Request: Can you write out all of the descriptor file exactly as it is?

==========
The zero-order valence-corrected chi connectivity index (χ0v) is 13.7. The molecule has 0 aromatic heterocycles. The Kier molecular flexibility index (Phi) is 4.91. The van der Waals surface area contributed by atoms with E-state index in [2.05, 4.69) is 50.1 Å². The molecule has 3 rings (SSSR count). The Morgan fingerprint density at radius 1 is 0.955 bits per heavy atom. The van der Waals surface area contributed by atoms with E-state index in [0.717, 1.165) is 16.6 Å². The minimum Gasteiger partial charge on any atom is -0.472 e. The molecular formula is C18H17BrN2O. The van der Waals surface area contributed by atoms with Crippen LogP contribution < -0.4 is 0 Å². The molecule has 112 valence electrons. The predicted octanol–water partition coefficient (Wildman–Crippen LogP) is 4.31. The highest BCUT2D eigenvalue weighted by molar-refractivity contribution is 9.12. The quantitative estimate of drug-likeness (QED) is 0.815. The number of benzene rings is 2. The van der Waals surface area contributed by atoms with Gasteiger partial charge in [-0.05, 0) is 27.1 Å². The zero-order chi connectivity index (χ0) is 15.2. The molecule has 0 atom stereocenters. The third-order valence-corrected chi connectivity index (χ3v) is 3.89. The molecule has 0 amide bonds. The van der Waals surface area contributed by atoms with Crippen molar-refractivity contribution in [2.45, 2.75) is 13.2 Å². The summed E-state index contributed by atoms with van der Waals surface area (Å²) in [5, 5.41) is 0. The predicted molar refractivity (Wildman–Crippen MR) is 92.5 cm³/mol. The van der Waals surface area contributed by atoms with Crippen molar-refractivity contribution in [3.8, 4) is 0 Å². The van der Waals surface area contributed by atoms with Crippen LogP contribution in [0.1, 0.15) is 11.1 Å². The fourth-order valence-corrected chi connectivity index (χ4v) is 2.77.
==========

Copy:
The zero-order valence-corrected chi connectivity index (χ0v) is 13.7. The molecule has 0 aromatic heterocycles. The Kier molecular flexibility index (Phi) is 4.91. The van der Waals surface area contributed by atoms with E-state index in [2.05, 4.69) is 50.1 Å². The molecule has 3 rings (SSSR count). The Morgan fingerprint density at radius 1 is 0.955 bits per heavy atom. The van der Waals surface area contributed by atoms with E-state index in [0.717, 1.165) is 16.6 Å². The minimum Gasteiger partial charge on any atom is -0.472 e. The molecular formula is C18H17BrN2O. The van der Waals surface area contributed by atoms with Crippen LogP contribution < -0.4 is 0 Å². The molecule has 112 valence electrons. The predicted octanol–water partition coefficient (Wildman–Crippen LogP) is 4.31. The highest BCUT2D eigenvalue weighted by molar-refractivity contribution is 9.12. The quantitative estimate of drug-likeness (QED) is 0.815. The number of benzene rings is 2. The van der Waals surface area contributed by atoms with Gasteiger partial charge in [-0.05, 0) is 27.1 Å². The zero-order chi connectivity index (χ0) is 15.2. The molecule has 0 atom stereocenters. The third-order valence-corrected chi connectivity index (χ3v) is 3.89. The molecule has 0 amide bonds. The van der Waals surface area contributed by atoms with Crippen molar-refractivity contribution in [2.45, 2.75) is 13.2 Å². The summed E-state index contributed by atoms with van der Waals surface area (Å²) in [5, 5.41) is 0. The predicted molar refractivity (Wildman–Crippen MR) is 92.5 cm³/mol. The van der Waals surface area contributed by atoms with Crippen molar-refractivity contribution in [3.8, 4) is 0 Å². The van der Waals surface area contributed by atoms with Crippen LogP contribution in [0.1, 0.15) is 11.1 Å². The fourth-order valence-corrected chi connectivity index (χ4v) is 2.77.